Response to Rohrbaugh
Some comments have been raised concerning Rohrbaugh’s grumpy but vaguely ok comments made about Why Christianity Happened. I’ve been ultra-busy of late but I’ve only some brief comments anyway. I’ve also got some more interesting football clips from You Tube that will follow shortly (much more interesting…)
Obviously he didn’t like something about my overtly secular perspective but I’m not too bothered about that. In fact, to widen this out I’m now just tired of people saying I deplore theology, religion, Christians etc. when I don’t, and have argued to the contrary in print (including WHC), that I barely respond these days. Instead, most frustrating is his dismissal of arguments he doesn’t agree with. Instead of providing reasons, he just gives some polemical off-hand opinion. These are not counter arguments, just opinion without argument (see also Danny Z’s comments...but I don’t see how Loren R can regard this as fair). I am a little confused here: are those of us who hold the view of a law-observant Jesus in Mark supposed to just change our minds because someone who doesn’t work in that area doesn’t agree??? There is no mention of what biblical Sabbath law Jesus-in-Mark might have broken (there isn’t one). And what about some mention of the logic of the transmission of impurity underlying hand-washing (and incidentally, washing hands is what keeps the food clean in purity law; cf. Mk 7:15, 19), and not to mention that Mark 7:18-19 does not make very good grammatical sense and certainly does not have to be taken to imply all food clean in the conventional sense (and certainly wasn’t automatically taken this way)? Jewish law (especially purity) is a very complex area (and to be fair he does give me high praise on this issue) and it is very frustrating when people who don’t look into it simply say the answers. This is probably no surprise, as research into the details of the Law for those outside the Jesus movement and the Christian movement may not hold up to some deeply held Christian and/or Western cultural views when used in relation to the gospel texts.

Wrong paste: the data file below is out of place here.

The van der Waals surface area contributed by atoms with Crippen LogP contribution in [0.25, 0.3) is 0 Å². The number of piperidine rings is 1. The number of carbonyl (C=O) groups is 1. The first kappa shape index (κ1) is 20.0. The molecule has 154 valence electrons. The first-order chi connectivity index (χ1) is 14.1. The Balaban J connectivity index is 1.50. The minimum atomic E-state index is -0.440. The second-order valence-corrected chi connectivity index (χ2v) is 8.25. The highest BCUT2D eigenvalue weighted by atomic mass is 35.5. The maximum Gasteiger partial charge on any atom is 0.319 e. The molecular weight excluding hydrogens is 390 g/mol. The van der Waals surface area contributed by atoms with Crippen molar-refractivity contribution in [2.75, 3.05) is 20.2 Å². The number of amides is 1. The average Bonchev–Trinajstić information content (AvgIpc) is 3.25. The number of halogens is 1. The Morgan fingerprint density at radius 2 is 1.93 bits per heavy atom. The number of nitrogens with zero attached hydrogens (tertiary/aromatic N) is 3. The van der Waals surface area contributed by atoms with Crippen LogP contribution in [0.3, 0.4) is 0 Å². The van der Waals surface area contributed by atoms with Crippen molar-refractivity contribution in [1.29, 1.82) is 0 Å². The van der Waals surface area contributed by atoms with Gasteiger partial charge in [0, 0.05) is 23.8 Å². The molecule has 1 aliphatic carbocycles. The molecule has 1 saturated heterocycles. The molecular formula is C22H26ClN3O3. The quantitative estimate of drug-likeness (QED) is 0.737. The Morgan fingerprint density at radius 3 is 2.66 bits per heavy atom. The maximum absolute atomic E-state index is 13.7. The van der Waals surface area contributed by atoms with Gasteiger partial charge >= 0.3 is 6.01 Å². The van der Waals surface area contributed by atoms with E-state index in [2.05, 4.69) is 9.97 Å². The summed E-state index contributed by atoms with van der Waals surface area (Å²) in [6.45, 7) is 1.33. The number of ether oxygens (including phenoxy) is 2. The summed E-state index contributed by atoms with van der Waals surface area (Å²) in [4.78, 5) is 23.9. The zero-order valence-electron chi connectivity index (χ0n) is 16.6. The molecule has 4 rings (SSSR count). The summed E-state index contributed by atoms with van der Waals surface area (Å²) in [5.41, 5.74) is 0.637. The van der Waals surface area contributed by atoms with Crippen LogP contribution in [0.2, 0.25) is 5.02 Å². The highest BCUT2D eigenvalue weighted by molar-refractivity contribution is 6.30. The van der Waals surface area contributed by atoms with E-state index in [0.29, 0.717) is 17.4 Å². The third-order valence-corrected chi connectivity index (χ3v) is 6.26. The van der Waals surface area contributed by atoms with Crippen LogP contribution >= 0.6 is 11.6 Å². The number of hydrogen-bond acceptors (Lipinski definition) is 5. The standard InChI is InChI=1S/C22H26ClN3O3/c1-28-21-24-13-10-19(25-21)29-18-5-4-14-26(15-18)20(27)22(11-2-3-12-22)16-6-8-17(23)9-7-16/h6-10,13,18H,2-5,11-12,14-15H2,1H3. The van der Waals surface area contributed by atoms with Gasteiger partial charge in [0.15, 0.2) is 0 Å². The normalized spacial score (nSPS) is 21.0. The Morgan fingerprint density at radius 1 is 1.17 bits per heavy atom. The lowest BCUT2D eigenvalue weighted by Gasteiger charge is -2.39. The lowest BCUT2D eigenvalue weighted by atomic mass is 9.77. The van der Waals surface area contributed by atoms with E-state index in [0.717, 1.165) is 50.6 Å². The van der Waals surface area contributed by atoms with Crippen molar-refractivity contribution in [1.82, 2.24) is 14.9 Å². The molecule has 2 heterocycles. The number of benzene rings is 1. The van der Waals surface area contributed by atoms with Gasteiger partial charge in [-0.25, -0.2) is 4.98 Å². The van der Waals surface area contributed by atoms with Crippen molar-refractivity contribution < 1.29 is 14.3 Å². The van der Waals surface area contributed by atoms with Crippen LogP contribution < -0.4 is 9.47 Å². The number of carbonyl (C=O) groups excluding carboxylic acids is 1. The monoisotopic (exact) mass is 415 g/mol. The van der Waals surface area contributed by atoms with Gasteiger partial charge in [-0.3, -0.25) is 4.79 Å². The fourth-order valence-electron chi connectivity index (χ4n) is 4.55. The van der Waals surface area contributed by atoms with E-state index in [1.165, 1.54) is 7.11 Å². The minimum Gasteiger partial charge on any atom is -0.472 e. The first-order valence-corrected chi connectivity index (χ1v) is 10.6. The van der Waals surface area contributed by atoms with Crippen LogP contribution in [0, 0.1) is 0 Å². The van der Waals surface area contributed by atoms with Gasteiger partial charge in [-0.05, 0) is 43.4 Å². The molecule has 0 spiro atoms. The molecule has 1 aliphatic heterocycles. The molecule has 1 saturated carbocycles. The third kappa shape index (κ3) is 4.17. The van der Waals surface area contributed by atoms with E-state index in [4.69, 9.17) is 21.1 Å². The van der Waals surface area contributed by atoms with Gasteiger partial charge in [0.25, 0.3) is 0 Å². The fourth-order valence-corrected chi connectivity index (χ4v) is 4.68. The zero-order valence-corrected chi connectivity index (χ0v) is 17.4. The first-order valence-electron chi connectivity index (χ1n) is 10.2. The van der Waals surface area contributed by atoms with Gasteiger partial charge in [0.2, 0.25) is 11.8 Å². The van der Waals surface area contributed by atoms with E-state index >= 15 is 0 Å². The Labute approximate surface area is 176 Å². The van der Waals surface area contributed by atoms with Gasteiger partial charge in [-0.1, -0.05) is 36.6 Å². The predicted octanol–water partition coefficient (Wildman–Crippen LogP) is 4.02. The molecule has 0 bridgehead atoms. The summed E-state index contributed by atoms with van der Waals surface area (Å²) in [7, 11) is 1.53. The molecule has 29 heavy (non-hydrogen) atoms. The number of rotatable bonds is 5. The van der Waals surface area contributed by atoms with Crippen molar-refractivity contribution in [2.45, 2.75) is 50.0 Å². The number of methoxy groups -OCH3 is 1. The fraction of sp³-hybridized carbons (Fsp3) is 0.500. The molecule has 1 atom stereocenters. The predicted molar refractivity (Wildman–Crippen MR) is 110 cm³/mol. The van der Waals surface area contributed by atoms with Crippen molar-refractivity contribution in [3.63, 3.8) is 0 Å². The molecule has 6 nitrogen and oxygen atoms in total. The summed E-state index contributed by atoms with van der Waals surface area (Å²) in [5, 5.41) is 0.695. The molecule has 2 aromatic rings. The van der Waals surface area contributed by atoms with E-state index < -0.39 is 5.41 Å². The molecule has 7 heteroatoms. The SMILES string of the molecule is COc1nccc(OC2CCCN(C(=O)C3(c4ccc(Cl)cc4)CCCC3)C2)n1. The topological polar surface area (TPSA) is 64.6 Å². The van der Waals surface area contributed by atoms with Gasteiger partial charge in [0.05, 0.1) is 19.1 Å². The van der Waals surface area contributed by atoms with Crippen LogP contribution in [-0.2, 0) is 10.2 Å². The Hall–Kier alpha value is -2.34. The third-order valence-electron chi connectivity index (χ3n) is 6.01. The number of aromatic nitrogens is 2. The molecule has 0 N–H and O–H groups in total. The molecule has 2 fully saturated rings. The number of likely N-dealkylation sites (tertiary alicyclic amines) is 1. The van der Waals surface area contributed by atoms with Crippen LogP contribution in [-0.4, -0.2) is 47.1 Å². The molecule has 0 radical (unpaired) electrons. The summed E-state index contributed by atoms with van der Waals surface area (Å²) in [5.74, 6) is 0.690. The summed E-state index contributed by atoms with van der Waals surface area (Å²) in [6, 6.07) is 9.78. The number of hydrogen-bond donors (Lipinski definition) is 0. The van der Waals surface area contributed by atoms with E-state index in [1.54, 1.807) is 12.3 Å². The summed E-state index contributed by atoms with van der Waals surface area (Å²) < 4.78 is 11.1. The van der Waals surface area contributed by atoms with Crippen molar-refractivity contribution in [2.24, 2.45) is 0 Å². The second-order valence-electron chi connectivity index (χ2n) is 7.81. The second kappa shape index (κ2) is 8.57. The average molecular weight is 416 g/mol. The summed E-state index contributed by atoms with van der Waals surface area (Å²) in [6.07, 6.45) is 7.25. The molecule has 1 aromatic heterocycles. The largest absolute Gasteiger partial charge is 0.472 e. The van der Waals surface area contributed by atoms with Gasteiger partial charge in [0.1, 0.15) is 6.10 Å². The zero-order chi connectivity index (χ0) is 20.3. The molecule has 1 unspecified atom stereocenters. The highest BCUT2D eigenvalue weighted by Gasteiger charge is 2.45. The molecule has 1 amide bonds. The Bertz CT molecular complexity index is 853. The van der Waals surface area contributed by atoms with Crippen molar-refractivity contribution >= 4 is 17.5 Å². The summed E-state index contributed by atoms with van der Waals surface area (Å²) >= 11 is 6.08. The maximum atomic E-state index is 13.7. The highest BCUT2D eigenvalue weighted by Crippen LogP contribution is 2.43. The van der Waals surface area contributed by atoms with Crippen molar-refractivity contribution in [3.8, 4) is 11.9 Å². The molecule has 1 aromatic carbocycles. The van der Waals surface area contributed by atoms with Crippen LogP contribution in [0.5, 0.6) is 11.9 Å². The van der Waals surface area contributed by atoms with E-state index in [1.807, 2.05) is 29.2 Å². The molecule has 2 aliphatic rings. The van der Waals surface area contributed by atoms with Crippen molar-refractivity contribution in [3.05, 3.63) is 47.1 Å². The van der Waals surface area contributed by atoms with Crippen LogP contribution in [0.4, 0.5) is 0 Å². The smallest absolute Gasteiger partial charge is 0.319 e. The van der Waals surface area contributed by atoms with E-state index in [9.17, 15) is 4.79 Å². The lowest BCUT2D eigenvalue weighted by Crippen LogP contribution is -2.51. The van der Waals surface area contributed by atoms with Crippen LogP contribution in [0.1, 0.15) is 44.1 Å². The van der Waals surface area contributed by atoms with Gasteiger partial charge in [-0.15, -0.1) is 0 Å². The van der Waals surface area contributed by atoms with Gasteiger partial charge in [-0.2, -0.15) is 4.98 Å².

He gets too hung up on the title. That’s in the realm of publishers (I’m accepting of my boring titles and subtitles being regularly changed) and frankly it means little to me (unless it’s offensive or something like that, obviously). The Intro to WCH makes it crystal clear that the objective of the book is to explain how we get from observance of the law to non-observance. This also ties in with his strange comments on what I should have known about social-scientific literature (again no explanation is given). The stuff on networks is pretty comprehensive, particularly in the material from outside biblical studies. Loren thinks this might be a reference to the honour-shame stuff that has been arguably the major approach used by the Context Group, of which Rohrbaugh is a member. If so, I just do not see how this would fit in with a socio-historical explanation (as Jim West notes, there is no focus on the subtitle, so there is some missing of the point here) for shifts in non-observance. Other than that, I have no idea what he means and he really should have said if he thought such comments were worth making.
But I do worry that this might be a piece of polemic reserved for those who use social sciences but are not members of the Context Group. For all the good stuff done by the Context Group (I certainly do not set myself up against them: in fact I’m happy to use their stuff), there have been some odd comments (can’t remember who said it at the top off my head) dismissing Theissen’s and Meeks’ use of social sciences as not relevant!! Most of those doing social sciences outside of the CG (and some inside?) regard the work of Theissen and Meeks very highly. Obviously I like the stuff of Meeks and Theissen and I’m not if such polemic is helpful.